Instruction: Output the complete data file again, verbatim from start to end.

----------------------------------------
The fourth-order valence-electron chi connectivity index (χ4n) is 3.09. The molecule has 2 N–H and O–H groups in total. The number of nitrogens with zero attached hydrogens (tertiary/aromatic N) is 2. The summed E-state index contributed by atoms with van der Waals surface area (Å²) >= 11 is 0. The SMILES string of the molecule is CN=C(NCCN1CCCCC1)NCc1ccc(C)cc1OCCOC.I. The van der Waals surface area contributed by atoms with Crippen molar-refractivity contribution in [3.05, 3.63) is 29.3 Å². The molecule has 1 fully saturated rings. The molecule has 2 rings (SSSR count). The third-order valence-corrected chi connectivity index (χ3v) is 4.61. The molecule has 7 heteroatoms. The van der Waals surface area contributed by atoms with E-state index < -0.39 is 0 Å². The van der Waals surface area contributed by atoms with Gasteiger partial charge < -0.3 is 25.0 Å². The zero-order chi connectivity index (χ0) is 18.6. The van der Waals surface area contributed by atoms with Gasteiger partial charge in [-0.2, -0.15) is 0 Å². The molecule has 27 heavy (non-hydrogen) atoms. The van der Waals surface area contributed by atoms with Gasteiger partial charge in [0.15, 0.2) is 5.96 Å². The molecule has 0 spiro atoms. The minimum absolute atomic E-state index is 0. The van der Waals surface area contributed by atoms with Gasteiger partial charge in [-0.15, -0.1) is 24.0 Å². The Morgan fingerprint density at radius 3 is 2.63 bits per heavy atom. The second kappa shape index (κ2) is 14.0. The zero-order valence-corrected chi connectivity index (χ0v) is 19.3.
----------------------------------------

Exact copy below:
The fourth-order valence-electron chi connectivity index (χ4n) is 3.09. The molecule has 2 N–H and O–H groups in total. The number of nitrogens with zero attached hydrogens (tertiary/aromatic N) is 2. The summed E-state index contributed by atoms with van der Waals surface area (Å²) >= 11 is 0. The SMILES string of the molecule is CN=C(NCCN1CCCCC1)NCc1ccc(C)cc1OCCOC.I. The van der Waals surface area contributed by atoms with Crippen molar-refractivity contribution in [3.05, 3.63) is 29.3 Å². The molecule has 1 fully saturated rings. The molecule has 2 rings (SSSR count). The third-order valence-corrected chi connectivity index (χ3v) is 4.61. The molecule has 7 heteroatoms. The van der Waals surface area contributed by atoms with E-state index < -0.39 is 0 Å². The van der Waals surface area contributed by atoms with Gasteiger partial charge < -0.3 is 25.0 Å². The zero-order chi connectivity index (χ0) is 18.6. The van der Waals surface area contributed by atoms with Gasteiger partial charge in [-0.2, -0.15) is 0 Å². The molecule has 27 heavy (non-hydrogen) atoms. The van der Waals surface area contributed by atoms with Gasteiger partial charge in [0.15, 0.2) is 5.96 Å². The molecule has 0 spiro atoms. The minimum absolute atomic E-state index is 0. The van der Waals surface area contributed by atoms with Gasteiger partial charge in [-0.15, -0.1) is 24.0 Å². The Morgan fingerprint density at radius 3 is 2.63 bits per heavy atom. The second kappa shape index (κ2) is 14.0. The zero-order valence-corrected chi connectivity index (χ0v) is 19.3.